Crazy weeks. After months of solid training for BMO Van marathon, and managing to stay injury free, I didn’t run it. For very good reasons. And ultimately, though I made the choice not to run (at 4:30am on race morning no less), it was a bitter pill to swallow. I had invested so much into this training round, it felt a little like having the rug pulled from me. The fact my name had been drawn out of the lottery for the NYC marathon did take just a wee bit of the sting out of it.
With the decision made, I joined up with our fellow clinic members/Boston crew for a different kind of sport. Spectating! Met up with Christina at Cornwall and Yew, and then joined up with Andrea, her mom, Evelyn and their friend Kerri to cheer on our gang. Armed with coffee, signs and noise makers, we stood there for a good couple of hours, cheering on our friends and strangers alike. It was a gorgeous day, perfect for spectating. Who knew that spectating could be so tiring, haha?
We saw the Kenyans fly by accompanied by the motorcade – who runs that fast in a marathon ( I don’t think I could do one km at that pace???) And the eventual womens’ winner, wearing an earsplitting grin, at 30km no less. Nice to see someone enjoying themselves that late in the race.
We scanned roads, looking for familiar faces. First to come by was our fearless clinic instructor Dave with a smile on his face. We saw Britt, and then Carolyn, flanked by Alan and Jason.
Some runners looked perky. Some most definitely did not. Given that we were at roughly the 30km mark of a 42.2km race, that was to be expected.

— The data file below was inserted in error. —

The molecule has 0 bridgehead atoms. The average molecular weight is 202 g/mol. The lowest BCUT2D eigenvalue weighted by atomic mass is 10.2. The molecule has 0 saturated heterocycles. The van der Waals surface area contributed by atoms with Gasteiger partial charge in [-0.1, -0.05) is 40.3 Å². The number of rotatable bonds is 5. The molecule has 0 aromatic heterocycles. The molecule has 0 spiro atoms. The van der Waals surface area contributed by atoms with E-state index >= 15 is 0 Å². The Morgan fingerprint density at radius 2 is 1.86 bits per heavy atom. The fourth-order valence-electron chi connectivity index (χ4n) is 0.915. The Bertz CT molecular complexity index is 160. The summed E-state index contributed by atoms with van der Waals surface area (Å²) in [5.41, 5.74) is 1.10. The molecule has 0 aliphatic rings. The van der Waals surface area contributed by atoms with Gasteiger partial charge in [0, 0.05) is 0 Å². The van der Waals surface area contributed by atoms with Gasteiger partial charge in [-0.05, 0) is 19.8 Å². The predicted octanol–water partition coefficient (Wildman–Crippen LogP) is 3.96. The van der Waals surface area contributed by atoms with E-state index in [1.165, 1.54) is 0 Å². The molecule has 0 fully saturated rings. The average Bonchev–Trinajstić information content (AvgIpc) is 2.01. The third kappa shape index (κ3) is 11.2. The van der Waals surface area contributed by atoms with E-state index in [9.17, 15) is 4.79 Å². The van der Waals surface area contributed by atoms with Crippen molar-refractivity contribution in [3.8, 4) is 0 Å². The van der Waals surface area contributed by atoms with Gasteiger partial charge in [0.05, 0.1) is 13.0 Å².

After witnessing a parade of clinic members run by, Christina and I hoofed it over the Burrard street bridge to the crowded finish. We elbowed our way past cyclists, fellow spectators.
As we made our way over the Burrard street bridge, we were witness to hundreds of weary runners. Vivid flashbacks to our own BMO marathons. I had an inkling of how the the runners the agony and fatigue on the runner’s faces were ones we ourselves had worn. The death march that is often the last 2km. We had been there. The thoughts of where the heck or (insert expletive) the finish line?! thoughts undoubtedly running through the runners minds because it is a LONG last km of pacific boulevard to the finish chute. Especially if you are exhausted, dehydrated, cramping or hurting and the weather is unseasonably warm – all of which I am sure applied to a lot of runners that day.
BMO was special because it was an incredible journey; we had trained together for months, in rain, cold, (including snow and sleet!) early mornings, through illness and injury. We shared thousands of kms and, whether or not we ran that particular day, we knew the sacrifices, the pain, and heart and soul that goes into race, and that had gone into this race.